How Investment Books Fail To Live Up To Their Promise

Investors, like others looking to learn something, turn to books to get insights from the successful professionals in the industry. The problem with investment books is that they fall short of actually being able to teach someone to be a good enough investor to consistently beat the market.

Which isn't to say that there aren't investors out there that have the magic touch. But a very, very large percentage and one that very, very likely includes you, aren't going to beat the market and are probably going to do worse than the market.

Why is this? Think of investing as if it were golf. And the star golfer is Tiger Woods. If you read a golf book by Tiger Woods, would you expect to be as good as him? Sure, you may learn something and you may become a better golfer, but there is no way that Tiger Woods would be able to distill his talent in a bunch of pages of text. There is "something" about what he does and how he does that comes about because of who he is and the way his brain is wired. Similarly the investment masters such as Peter Lynch, Benjamin Graham, and Warren Buffet aren't going to be able to capture all the factors that make them good investors in a book.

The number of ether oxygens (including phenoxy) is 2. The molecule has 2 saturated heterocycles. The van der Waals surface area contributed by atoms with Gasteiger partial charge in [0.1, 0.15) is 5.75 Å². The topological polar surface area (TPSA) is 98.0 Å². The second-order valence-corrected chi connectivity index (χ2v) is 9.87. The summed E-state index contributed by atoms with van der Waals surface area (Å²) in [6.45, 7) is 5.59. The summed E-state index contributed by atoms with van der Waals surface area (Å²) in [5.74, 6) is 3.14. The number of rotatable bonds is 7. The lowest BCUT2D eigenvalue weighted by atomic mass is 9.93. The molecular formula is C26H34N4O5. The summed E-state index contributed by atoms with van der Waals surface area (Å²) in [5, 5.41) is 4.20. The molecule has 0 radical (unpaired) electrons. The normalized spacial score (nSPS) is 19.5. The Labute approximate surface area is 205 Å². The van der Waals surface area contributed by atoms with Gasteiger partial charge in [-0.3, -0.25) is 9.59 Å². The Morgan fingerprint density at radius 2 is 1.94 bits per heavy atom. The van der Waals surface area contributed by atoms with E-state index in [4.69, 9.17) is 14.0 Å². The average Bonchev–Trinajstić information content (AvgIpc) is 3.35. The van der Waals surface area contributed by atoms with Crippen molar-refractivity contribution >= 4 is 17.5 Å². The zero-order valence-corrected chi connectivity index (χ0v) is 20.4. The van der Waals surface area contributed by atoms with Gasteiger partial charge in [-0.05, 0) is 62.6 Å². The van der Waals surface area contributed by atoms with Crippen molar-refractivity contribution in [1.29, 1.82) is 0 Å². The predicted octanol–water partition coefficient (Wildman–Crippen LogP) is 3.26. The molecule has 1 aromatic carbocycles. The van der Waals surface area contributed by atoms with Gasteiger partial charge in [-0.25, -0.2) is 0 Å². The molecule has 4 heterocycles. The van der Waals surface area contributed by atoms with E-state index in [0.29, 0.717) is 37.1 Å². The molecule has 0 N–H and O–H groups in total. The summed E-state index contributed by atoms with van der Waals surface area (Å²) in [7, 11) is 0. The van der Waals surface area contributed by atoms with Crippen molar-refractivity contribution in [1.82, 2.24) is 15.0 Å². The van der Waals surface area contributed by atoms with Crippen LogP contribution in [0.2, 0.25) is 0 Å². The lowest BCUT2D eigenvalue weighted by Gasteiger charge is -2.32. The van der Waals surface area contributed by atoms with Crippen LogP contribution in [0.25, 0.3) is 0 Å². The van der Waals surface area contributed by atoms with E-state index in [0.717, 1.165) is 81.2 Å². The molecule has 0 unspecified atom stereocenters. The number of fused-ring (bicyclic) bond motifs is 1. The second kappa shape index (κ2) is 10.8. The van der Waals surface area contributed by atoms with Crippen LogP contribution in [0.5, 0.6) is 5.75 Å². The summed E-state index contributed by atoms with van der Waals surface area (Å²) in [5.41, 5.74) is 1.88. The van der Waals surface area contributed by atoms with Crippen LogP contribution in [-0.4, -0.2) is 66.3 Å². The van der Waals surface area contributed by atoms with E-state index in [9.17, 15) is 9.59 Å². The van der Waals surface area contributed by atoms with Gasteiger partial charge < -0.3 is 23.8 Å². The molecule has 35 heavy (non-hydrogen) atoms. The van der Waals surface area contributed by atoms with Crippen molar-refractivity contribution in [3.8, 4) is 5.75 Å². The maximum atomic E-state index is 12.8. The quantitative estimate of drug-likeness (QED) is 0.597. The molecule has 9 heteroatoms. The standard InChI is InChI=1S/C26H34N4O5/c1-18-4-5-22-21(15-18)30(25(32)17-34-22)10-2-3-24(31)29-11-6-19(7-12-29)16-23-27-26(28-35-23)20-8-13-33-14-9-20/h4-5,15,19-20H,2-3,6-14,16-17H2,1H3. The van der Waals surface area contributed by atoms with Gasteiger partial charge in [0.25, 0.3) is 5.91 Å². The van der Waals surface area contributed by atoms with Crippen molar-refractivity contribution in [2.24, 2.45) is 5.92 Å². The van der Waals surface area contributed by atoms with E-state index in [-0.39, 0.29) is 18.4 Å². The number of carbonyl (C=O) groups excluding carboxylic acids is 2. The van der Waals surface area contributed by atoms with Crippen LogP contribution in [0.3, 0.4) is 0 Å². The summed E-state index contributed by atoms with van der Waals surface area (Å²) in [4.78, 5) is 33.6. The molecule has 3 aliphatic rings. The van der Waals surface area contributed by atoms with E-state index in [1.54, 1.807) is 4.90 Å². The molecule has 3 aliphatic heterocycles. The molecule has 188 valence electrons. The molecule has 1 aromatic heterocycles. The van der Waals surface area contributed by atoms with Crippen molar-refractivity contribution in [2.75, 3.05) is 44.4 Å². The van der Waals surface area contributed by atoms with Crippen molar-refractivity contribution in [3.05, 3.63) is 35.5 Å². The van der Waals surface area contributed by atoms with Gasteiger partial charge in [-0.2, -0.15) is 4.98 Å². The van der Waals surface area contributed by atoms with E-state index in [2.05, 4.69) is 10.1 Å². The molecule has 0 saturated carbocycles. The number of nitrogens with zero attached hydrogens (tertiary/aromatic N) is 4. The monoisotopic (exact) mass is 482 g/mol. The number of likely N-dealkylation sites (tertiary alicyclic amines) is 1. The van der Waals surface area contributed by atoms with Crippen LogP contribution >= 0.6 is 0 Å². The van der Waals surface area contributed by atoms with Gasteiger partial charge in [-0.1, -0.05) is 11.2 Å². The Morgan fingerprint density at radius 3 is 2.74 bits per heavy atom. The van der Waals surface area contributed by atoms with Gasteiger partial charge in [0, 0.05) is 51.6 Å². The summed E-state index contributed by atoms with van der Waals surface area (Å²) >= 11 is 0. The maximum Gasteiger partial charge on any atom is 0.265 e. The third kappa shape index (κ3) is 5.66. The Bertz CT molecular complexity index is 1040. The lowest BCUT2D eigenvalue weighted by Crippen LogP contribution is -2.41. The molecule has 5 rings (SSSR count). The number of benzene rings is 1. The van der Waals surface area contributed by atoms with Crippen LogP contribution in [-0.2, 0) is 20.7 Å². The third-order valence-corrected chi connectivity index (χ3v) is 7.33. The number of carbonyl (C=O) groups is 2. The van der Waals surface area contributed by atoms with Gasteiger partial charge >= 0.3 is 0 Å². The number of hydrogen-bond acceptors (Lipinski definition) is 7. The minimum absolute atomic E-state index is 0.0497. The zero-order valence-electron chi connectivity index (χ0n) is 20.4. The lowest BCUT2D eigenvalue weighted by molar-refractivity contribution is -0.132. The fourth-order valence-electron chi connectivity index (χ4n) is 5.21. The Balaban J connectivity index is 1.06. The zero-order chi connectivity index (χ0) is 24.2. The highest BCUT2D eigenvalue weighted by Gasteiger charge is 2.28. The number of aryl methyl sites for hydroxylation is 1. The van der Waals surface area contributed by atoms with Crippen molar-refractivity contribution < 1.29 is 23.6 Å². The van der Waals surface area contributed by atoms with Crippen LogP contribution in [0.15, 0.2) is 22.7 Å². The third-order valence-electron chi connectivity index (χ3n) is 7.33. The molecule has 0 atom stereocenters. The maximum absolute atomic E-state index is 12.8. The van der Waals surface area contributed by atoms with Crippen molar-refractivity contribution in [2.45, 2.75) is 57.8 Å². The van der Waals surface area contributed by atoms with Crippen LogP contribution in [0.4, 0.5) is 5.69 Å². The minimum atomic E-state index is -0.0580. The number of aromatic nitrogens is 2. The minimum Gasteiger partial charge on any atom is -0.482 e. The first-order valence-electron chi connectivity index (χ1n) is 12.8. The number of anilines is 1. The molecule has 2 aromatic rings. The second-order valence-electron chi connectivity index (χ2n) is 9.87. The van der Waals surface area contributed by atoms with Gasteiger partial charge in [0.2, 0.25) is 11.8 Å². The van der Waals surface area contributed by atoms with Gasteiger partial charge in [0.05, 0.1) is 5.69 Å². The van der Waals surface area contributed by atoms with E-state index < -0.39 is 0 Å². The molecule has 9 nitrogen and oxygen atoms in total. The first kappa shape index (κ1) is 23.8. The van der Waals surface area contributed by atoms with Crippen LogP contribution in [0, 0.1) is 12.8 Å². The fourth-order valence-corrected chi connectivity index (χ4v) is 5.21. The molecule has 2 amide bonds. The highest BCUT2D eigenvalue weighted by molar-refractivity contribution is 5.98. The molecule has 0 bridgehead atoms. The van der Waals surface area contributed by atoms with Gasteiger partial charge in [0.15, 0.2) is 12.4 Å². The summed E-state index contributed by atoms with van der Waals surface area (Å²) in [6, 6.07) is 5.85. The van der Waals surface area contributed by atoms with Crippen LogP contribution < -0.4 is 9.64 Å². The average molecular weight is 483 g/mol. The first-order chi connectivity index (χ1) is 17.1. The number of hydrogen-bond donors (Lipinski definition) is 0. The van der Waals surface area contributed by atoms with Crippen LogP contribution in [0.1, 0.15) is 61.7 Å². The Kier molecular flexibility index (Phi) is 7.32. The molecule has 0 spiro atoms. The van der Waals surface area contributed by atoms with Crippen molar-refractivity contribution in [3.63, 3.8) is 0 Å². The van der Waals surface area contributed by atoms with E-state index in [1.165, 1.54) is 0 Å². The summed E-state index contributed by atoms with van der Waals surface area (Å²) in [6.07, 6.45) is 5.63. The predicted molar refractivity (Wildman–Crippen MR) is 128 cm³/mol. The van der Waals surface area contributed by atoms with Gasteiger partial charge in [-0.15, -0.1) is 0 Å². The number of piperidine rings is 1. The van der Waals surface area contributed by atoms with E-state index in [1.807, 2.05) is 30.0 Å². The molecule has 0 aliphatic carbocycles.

So go ahead, read investment books and enjoy them like I do. But don't delude yourself in to thinking that you're going to become someone that can beat the market because of what you read in a book.

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